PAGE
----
After the session ended, I started trying to write down the feelings that I was struggling to bring to the surface, so that I might be able to articulate myself better next week — the impossibility of fully intellectualising an experience, or fully “feeling” it, precisely because the two things are not ultimately distinguishable. But the problem is that I have taken my reasoning too far, perhaps. I struggle to acknowledge feeling, often forcing myself to do so in ways that perhaps seem insincere, vocalising feeling but still never quite feeling it, always slipping into an irrational rationalism (the Vulcan paradox).
In the end, I turned, as I often do, to the k-punk blog and was stunned to find a post that was written on this exact day, seventeen years ago.
Mark is responding to a blogpost by Simon Reynolds, in which Simon queries his recent posts on “cold rationalism” on the Hyperstition blog, specifically a post titled “Surfascism”. Here Mark provides a brief unpacking of that Vulcan paradox, wherein
Rational analysis rounds upon itself. The scalpel of analytic reason – the capacity to understand Nature and the principles which animate it – becomes a weapon of auto-laceration turned both against reason itself and its agent. Never fully extirpated (because never fully extirpatable), reason is lured into a hideous line of abolition.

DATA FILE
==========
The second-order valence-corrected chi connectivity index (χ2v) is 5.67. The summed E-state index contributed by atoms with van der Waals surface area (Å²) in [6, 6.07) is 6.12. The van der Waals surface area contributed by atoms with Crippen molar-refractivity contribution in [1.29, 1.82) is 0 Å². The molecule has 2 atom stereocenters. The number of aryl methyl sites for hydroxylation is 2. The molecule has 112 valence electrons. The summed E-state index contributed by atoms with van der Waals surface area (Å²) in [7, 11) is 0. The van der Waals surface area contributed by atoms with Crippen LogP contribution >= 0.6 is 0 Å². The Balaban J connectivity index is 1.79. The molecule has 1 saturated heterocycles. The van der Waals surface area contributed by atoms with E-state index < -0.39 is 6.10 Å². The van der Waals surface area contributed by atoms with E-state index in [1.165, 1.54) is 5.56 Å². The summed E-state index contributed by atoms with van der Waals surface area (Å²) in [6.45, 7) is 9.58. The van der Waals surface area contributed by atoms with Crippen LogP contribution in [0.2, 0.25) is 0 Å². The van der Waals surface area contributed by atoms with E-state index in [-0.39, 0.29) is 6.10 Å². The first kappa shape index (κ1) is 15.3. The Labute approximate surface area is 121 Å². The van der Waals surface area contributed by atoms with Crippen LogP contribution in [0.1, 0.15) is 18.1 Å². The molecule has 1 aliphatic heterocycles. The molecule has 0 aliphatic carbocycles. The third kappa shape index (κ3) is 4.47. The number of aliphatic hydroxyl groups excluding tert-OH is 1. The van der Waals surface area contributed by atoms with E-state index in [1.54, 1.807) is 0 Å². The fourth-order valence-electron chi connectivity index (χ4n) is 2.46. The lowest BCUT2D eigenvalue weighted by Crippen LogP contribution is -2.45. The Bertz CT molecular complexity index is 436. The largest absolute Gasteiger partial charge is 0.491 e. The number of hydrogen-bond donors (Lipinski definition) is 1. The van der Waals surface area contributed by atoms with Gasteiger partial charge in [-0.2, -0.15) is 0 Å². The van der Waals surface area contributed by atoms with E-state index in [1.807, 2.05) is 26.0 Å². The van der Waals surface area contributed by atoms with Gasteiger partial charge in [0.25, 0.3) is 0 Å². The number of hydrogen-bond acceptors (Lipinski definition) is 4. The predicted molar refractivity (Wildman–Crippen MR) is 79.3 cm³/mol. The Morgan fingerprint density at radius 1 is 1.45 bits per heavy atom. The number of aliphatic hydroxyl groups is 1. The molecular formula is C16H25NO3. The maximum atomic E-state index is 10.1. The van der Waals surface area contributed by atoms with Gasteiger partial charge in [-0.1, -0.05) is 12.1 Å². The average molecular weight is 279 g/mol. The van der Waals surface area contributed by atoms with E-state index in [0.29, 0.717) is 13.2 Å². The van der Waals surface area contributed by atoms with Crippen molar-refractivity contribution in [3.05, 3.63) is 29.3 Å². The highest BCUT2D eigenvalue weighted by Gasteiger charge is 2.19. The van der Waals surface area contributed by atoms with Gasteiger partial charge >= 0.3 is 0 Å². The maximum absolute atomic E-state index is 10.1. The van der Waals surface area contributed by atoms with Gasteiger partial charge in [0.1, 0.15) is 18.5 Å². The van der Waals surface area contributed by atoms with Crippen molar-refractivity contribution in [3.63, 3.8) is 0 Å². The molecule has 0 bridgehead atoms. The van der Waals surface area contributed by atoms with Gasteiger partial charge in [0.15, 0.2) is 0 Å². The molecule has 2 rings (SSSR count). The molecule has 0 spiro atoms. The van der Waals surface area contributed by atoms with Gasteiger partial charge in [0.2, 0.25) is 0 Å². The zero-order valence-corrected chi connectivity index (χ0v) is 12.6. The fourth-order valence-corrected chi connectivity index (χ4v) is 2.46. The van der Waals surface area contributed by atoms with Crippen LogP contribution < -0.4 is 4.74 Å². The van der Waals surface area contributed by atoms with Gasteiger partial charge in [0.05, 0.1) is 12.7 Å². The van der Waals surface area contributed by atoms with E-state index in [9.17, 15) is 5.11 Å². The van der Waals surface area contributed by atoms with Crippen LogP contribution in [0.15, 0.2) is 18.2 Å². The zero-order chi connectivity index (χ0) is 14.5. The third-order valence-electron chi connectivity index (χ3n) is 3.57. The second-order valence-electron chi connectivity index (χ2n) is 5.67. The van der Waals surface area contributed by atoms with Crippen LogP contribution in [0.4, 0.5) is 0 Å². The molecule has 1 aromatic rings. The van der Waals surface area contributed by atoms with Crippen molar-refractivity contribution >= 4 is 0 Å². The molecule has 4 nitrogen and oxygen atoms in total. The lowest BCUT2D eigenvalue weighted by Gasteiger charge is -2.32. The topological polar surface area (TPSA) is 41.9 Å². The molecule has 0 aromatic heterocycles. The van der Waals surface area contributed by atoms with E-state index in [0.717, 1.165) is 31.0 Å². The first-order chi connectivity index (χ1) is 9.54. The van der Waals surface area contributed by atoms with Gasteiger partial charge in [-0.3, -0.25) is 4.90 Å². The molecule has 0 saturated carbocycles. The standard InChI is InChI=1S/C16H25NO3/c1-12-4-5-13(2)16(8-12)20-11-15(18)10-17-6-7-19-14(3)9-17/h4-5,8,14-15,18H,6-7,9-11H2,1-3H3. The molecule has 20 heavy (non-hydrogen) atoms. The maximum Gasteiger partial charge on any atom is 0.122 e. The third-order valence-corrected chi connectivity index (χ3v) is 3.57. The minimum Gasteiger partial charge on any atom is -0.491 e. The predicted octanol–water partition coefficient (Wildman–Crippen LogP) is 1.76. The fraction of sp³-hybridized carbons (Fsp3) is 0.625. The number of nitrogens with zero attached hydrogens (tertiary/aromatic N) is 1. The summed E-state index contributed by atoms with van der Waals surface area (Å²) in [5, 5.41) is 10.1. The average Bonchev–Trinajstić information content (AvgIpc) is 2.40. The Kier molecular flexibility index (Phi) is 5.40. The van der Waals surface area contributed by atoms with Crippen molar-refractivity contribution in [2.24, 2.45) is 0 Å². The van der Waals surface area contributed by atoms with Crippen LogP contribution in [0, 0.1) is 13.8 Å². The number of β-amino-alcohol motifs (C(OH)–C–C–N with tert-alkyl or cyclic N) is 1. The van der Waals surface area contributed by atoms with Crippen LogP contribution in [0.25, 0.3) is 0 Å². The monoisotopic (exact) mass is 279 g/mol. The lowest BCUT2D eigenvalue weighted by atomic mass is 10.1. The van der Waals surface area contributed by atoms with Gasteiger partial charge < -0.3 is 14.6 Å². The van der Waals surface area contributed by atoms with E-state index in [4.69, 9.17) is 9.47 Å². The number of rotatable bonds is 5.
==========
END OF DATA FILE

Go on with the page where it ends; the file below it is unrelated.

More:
It’s Mark’s intriguing post against Bataille. Responding to a lecture that accuses Bataille of proto-fascism (or “surfascism”, which a number of his contemporary critics accused him of), Mark suggests that Bataille’s affirmation of a kind of “unreason” is no response to this Vulcan paradox, which is already self-defeating. For this reason, the affirmation of unreason ends up on the same “hideous line of abolition”, just as an ideal of absolute logic does too.